If you filed for bankruptcy and noticed after the fact that there is a lien on your property resulting from a debt to a creditor originally listed in your bankruptcy, there is action you can take. The first step is to identify what type of lien is in place. There are two types of liens: judgment liens and mechanic liens. Regardless of which type of lien is in place, individuals who find themselves in this situation should be able to have the lien removed with a little time and money.
Mechanics Liens: Many contractors will place a security interest on the title to your property in order to secure payment for materials and labor to be performed. These are referred to as mechanics liens. For instance, if you hire a company to install a new roof, they can’t simply take the roof back if they do not receive payment for materials and labor. Instead they would use the lien as a type of security that payment will be received.
Contractors do not need court orders in order to place liens on properties, but they do have to adhere to strict timelines in which they can use the lien to act against the property in the event that they do not receive payment for labor/material provided or the lien can be removed. In most cases, contractors remove the lien once payment has been received for the work provided. In cases where the homeowner and the contractor end their working relationship in a dispute, a lawsuit could result as an attempt to resolve the issue and remove the lien on the property. If you are positive that the lien on your home is not valid, you need to petition the state court (not federal bankruptcy court) to have the lien removed. Most of the time the contractor won’t bother to dispute the request to have the lien removed from the property.
The Judgment Lien: When a creditor’s request to have a lien placed against your property for failure to pay a debt is granted by the court, the ruling results in a judgment lien. This process starts with the creditor suing you, receiving a judgment against you and then requesting that a lien be placed on your property title.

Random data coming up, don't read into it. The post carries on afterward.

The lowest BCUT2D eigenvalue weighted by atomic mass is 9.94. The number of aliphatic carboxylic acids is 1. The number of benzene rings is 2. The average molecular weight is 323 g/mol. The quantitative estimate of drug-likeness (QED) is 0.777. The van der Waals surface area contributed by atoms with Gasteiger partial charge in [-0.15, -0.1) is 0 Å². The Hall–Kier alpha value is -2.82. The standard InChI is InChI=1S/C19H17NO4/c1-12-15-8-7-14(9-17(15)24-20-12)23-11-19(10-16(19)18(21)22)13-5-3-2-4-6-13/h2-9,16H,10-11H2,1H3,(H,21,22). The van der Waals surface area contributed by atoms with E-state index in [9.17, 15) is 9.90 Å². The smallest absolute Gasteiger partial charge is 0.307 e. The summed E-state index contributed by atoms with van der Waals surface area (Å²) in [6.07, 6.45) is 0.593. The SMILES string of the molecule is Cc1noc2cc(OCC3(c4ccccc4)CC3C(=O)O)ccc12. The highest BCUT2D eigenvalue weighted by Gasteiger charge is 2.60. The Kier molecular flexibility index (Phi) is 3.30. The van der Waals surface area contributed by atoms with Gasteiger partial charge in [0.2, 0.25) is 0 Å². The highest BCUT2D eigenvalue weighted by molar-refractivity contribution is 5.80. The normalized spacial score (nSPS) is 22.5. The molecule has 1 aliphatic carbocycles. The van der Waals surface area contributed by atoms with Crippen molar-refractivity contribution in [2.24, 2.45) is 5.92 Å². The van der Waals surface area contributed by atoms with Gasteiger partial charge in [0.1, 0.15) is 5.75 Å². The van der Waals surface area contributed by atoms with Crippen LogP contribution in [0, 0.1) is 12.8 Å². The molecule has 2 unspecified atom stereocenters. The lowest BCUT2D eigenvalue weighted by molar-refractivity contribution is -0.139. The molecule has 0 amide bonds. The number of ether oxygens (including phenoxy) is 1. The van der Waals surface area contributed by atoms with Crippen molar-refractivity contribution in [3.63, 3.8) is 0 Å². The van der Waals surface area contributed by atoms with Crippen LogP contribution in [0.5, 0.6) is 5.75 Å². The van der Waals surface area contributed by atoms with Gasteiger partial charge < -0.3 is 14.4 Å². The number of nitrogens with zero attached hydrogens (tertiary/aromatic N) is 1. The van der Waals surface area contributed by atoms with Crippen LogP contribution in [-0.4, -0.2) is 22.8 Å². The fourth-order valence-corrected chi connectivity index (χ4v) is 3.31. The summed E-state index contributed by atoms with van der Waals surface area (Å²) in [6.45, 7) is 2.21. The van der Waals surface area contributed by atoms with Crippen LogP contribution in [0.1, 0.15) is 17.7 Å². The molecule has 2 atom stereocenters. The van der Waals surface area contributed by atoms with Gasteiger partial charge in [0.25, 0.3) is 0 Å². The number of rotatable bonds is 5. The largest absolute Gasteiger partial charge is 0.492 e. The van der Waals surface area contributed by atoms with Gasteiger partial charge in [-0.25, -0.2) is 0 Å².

This type of lien can also be removed. When you file for bankruptcy, your liability for the debt was eliminated, but if your bankruptcy case is already closed and the lien is still in place, there will need to be additional steps taken to move the lien. If your bankruptcy case is still active, you simply need to file a motion to remove the lien. Assuming that you filed a Chapter 7 bankruptcy and that you were able to protect your home, it’s a two-step process.
The two-step process is simple enough. 1) Reopen the bankruptcy case. This will not bring your discharged debts “back to life.” If you received your notice of discharge, that is that. They are discharged/eliminated. You only reopen the case because that’s the only way to remove the lien. It must be done while the case is open. Reopening the case will result in a fee paid to the court. 2) File a Motion to Avoid Lien. After reopening your bankruptcy case, you need to file this particular motion with the court. Bankruptcy law in your area may or may not require that you set this motion for a hearing before the court. The motion proves the lien should be removed by showing: property value (you may need an appraisal), lien against the property (you might to provide statements), property is exempt (based on value and liens), and judicial order (proving your case will result in a signed order from the judge).
Once you receive the signed order form the judge, you provide that order to the title or escrow company that is handling the loan in question. That’s all you need in order to prove that the lien is no longer attached to the title.
If you need additional information on how to handle liens that are still attached to property post-bankruptcy contact the southern California bankruptcy experts at Westgate Law.